Short Film - Elle


There are spoilers ahead as Susan Omand makes a song and dance about the short film Elle...

Normally I go into watching short films cold i.e. not having read much in the way of a synopsis or the background/reasons for the making of the film. I do this, firstly, because I don’t want it to sway my thoughts on the work by knowing what others, either the PR company or the creatives themselves, want me to think about it before I see it. Secondly, I want to see how well a film stands up on its own, without the scaffolding of explanation; for me, a short film, like any art form, shouldn’t need to rely on explanation to connect with its audience. Therefore, I watched Elle the first time knowing very little about it…

… and I didn’t understand it. From what I gleaned in the first watch-through, a young teenage girl, Elle, is in school, choosing her subjects for the next year of study but is told her beloved dancing class is off the curriculum. Fair enough I guess. Then, in what I assume is one of her final dance classes, incidentally in what looks like a pukka theatre rather than the gym hall, the teacher tells her she’s getting an audition for a “proper” dance school where she can be professionally trained. Still fair enough. Elle runs home to tell her artist mother and start rehearsing to impress the talent scout but rehearsals are not going well. Elle then inexplicably loses her memory. What? How? Why? Anyway, we then basically get a series of dreamlike flashbacks starting with her loss of memory, depicted by her mother’s painting and her own choreography cards fading to blank as she touches them, then following a vision of “younger Elle,” almost as a ghost of Christmas past, as she sees herself going to watch the ballet at a very young age with her ex-dancer grandmother, then a scene where she’s getting bad reports from parents evening at primary school because she’s easily distracted, leading to her joining a dance class and, I suppose, finding her calling and everything being fine at school again. Back to the present and straight into the audition (no mention of the memory loss) which she, I assume, nails with an interpretive dance routine to no music that she seems to have made up on the spur of the moment. The end. So what?

Now, there are films, especially short films, that work incredibly well, even though (and in some cases especially because) I didn’t understand them. These are usually incredible art pieces that evoke emotions, cause controversy or spark interest and engagement because of something in the way they are filmed rather than having a linear story, so you watch them to let the sensory experience of the film wash over you and enjoy it in the same way as you would a piece of music or an artwork in a gallery. But it struck me that Elle as a film was trying to get a point across, so I’d obviously missed something. So I went back to actually read the information that I had about the film before watching it again. Here is the synopsis:

This is the story of a young girl struggling to pursue her dream of becoming a professional dancer where creativity is forgotten. With a sudden diagnosis of memory loss, she must fight for her dream.

“Where creativity is forgotten” to me doesn’t imply “where you get to audition for a dance school and your artist mother is excited for you to follow your dream.” I also don’t understand where the loss of memory comes in, other than a McGuffin to prompt the flashbacks which could have easily been covered in a literal dream sequence. And we didn’t see much of a “fight for her dream” other than a cup being thrown in frustration when rehearsals on the big fancy stage weren’t going so well. So much for the synopsis, what about the background? This may explain things more, I thought.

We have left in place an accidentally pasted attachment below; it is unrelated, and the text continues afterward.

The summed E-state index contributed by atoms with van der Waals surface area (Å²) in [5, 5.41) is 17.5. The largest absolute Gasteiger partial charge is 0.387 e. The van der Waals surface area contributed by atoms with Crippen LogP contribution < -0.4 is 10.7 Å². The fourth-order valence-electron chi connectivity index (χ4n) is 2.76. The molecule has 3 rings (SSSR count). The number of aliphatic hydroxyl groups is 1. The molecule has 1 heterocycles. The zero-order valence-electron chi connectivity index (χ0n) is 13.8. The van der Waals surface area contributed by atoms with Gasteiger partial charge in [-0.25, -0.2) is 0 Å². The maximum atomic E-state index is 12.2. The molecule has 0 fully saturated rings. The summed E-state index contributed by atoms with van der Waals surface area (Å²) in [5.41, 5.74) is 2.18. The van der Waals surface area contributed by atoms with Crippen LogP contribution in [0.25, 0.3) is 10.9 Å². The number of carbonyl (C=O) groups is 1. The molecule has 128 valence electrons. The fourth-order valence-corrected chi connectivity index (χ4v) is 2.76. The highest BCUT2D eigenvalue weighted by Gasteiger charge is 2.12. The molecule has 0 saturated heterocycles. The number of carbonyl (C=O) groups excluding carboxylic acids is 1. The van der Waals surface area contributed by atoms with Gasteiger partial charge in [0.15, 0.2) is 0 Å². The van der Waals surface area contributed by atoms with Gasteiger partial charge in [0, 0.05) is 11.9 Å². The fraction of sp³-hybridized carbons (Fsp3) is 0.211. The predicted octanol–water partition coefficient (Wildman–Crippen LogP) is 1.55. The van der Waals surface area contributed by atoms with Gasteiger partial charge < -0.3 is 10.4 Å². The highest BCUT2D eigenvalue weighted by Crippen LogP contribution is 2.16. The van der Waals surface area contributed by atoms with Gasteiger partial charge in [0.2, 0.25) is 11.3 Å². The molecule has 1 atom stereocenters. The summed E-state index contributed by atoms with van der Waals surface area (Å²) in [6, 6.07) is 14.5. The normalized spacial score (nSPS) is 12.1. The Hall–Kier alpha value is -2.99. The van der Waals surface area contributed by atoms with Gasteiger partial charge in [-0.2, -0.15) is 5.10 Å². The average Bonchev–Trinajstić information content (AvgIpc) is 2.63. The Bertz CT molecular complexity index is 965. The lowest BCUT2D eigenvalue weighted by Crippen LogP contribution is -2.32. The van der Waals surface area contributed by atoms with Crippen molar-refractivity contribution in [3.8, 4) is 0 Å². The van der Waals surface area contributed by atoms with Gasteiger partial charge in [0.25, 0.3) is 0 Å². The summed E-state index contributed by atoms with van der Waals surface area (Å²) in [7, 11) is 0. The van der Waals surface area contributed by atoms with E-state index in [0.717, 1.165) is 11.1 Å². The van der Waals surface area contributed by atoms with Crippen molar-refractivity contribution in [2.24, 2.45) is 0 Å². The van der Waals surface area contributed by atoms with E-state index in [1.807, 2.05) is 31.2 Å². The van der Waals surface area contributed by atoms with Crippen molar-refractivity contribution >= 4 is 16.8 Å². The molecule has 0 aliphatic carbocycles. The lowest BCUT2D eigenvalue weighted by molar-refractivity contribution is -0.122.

ELLE aims to challenge societies views on young children with big creative dreams. The film highlights the issues in the UK’s education system neglecting arts and cutting it out of the school curriculum, and the increasing number of historically important arts venues and communities forced to be shut or torn down to make room for flats and offices.

Okay, so dancing isn’t on the curriculum this year at Elle’s school – I don’t think it ever was in normal state schools (apart from primary school gym classes on the run up to Christmas in the late 70s but again that was maybe just me). The other creative classes – Art, music, English, woodwork and metalwork, cooking – are not mentioned in the film so it could be that they’re all fine. Yes I know they’re not fine, but my point is that the film picked one of the most obscure school subjects to highlight the issue and they highlighted it by giving the girl an amazing opportunity to further her study in a specialist school. An opportunity that her mother and teacher are both really keen on helping her achieve. So I think the point was missed in the concept or, at least, I missed it. I also missed the bit where they allude to the closure of arts venues in the community. I know the dance teacher said “we’re not going to be here much longer” but we already knew Dance was going to be taken off the curriculum so that’s just a statement of fact and I didn’t tie it into thinking that the theatre building (which I assumed was part of the school) was going to close. We didn’t get the views of closed theatres, abandoned buildings or even torn posters that would have (albeit in a cliched way) covered the point a bit better.

But maybe it was just me. The points were likely all there but I just didn’t pick up on them. Film-making, like all art, as much about the intention, which is a worthy one in this case, as it is the end product. And all art is subjective, there is no right or wrong way in either making or viewing art. Just because I didn’t get the point of the film doesn’t make it a bad film or me a bad viewer, just that, this time, we didn't seem to be dancing to the same tune.



Image - Good Gal Films